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How cluster competition drives floorplate formation in mouse organoids

21 May 2024
Floorplate cells (green) self-organise over time within neural tube organoids (dashed white lines). As a result, a single final floorplate forms, which patterns the neural tube organoid (green and magenta: floorplate, cyan: dorsal marker).

During embryonic development, organising centres orchestrate the development of tissues and organs. Elly Tanaka’s lab has now uncovered the molecular mechanisms that guide the formation of one organising centre, the ventral floorplate, in neural tube organoids. An interplay between cell clustering and competition drives the formation of a single floor plate, as the researchers show in their study published in the journal Developmental Cell.

Every one of us developed from just a single cell: after fusion of egg and sperm, this single initial cell divides to give rise to myriads of cells, which then form the tissues and organs of the body. But how does each cell know which cell type to become, and which structure to be part of? A key role is played by groups of cells, the “organising centres”, which release factors that in turn tell other cells to differentiate, migrate or form a particular structure. To understand development fully, however, we need to understand how these organising centres form in the first place.

In a new study published in the journal Developmental Cell, Elly Tanaka and her team, with co-first authors Teresa Krammer, Hannah Stuart, and Elena Gromberg, shed light onto an alternative mechanism of how a key organising centre in the developing nervous system, the ventral floorplate, forms. Elly Tanaka and her group have moved to the Institute of Molecular Biotechnology (IMBA) as of the beginning of April, while some individual members of the lab remain affiliated with the IMP.

The development of the ventral floorplate is an essential step for the formation of the neural tube, which later gives rise to the central nervous system, to pattern and develop correctly. In the embryo, the floorplate develops in the part of the neural tube that is closest to the notochord. However, there must be more to floorplate development: The Tanaka lab previously developed organoids of the neural tube, in which the ventral floorplate develops spontaneously, even though no notochord is present. To better understand how organisers develop spontaneously, the researchers investigated how the floorplate forms in these neural tube organoids.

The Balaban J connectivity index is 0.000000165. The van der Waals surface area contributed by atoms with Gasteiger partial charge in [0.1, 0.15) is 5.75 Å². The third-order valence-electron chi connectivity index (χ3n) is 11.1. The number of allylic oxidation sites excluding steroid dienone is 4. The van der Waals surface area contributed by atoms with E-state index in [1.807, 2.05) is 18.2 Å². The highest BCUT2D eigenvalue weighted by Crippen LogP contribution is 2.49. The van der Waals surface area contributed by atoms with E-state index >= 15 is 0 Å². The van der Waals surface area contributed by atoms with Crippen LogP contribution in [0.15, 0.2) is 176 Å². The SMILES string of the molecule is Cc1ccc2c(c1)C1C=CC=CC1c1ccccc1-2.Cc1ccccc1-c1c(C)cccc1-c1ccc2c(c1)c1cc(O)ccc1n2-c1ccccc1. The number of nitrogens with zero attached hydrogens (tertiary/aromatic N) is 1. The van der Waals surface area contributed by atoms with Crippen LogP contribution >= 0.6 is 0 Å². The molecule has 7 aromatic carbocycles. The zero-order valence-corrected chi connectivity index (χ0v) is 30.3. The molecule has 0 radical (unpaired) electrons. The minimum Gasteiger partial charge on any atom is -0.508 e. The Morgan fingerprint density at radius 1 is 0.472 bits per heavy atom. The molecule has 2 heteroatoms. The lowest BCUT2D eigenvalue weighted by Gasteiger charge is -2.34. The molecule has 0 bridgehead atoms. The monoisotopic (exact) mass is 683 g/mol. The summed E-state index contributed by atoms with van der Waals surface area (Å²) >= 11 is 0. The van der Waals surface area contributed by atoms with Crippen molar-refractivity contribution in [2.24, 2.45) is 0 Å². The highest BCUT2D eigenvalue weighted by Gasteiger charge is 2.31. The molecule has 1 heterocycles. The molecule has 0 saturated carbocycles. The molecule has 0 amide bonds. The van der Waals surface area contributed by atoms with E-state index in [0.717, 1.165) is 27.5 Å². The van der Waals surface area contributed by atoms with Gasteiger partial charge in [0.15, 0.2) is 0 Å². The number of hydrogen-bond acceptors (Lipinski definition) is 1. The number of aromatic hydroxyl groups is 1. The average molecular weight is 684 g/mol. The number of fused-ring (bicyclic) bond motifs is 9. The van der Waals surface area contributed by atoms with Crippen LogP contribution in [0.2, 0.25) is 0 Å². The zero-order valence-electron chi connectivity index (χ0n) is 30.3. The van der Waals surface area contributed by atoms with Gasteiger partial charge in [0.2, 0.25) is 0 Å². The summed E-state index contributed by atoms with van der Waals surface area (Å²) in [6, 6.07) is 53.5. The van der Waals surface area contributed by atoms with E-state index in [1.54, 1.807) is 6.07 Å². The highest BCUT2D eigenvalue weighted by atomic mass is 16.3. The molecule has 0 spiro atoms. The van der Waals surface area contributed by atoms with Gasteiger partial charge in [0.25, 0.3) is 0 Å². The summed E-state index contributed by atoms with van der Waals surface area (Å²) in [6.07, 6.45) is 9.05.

The scientists also tracked the appearance and behaviour of floorplate cells in neural tube organoids and identified two mechanisms that ensure that only one ventral floorplate is formed: cells that express the transcription factor FOXA2 move inside the organoid to find other FOXA2-positive cells and form multiple clusters. These clusters then compete through long-range signals to determine which one will prevail to become a floorplate.

The results highlight how some embryonic structures can organize regardless of whether other guiding components that provide structural information are present or not. “Our work shows how organisers can form, and that embryonic processes which were thought to be induced by a controlling structure – like the notochord – can actually proceed through regulative wiring of cells”, Tanaka summarises. “We also show that studying self-organization in an organoid system can give us novel insights into patterning in the developing organism, in our case, into the development of the anterior floorplate.”

Read the full story here.

Original Publication

Mouse neural tube organoids self-organize floorplate through BMP-mediated cluster competition. Teresa Krammer, Hannah T. Stuart, Elena Gromberg, Keisuke Ishihara, Dillon Cislo, Manuela Melchionda, Fernando Becerril Perez, Jingkui Wang, Elena Constantini, Stefanie Lehr, Laura Arbanas, Alexandra Hörmann, Ralph A. Neumüller, Nicola Elvassore, Eric Siggia, James Briscoe, Anna Kicheva, Elly M. Tanaka. Developmental Cell. DOI: 10.1016/j.devcel.2024.04.021

Further Reading

Tanaka lab at Institute of Molecular Biotechnology (IMBA)

Full news item by IMBA